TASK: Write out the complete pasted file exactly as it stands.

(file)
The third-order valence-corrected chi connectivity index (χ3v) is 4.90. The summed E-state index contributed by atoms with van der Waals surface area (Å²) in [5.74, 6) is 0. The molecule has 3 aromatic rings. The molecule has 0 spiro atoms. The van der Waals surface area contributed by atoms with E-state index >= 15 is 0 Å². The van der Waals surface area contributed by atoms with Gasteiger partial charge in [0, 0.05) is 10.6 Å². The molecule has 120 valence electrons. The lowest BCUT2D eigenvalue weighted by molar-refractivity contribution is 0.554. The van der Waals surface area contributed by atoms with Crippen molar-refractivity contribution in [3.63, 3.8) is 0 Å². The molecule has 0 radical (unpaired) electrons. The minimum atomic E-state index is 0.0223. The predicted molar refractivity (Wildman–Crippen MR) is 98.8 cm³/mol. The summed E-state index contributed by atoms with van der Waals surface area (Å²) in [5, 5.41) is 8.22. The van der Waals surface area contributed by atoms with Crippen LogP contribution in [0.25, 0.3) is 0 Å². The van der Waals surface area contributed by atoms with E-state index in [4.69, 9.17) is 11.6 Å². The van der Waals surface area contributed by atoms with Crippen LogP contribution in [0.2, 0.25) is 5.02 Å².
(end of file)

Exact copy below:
The third-order valence-corrected chi connectivity index (χ3v) is 4.90. The summed E-state index contributed by atoms with van der Waals surface area (Å²) in [5.74, 6) is 0. The molecule has 3 aromatic rings. The molecule has 0 spiro atoms. The van der Waals surface area contributed by atoms with E-state index >= 15 is 0 Å². The van der Waals surface area contributed by atoms with Gasteiger partial charge in [0, 0.05) is 10.6 Å². The molecule has 120 valence electrons. The lowest BCUT2D eigenvalue weighted by molar-refractivity contribution is 0.554. The van der Waals surface area contributed by atoms with Crippen molar-refractivity contribution in [3.63, 3.8) is 0 Å². The molecule has 0 radical (unpaired) electrons. The minimum atomic E-state index is 0.0223. The predicted molar refractivity (Wildman–Crippen MR) is 98.8 cm³/mol. The summed E-state index contributed by atoms with van der Waals surface area (Å²) in [5, 5.41) is 8.22. The van der Waals surface area contributed by atoms with Crippen LogP contribution in [0.25, 0.3) is 0 Å². The van der Waals surface area contributed by atoms with E-state index in [4.69, 9.17) is 11.6 Å². The van der Waals surface area contributed by atoms with Crippen LogP contribution in [0.2, 0.25) is 5.02 Å².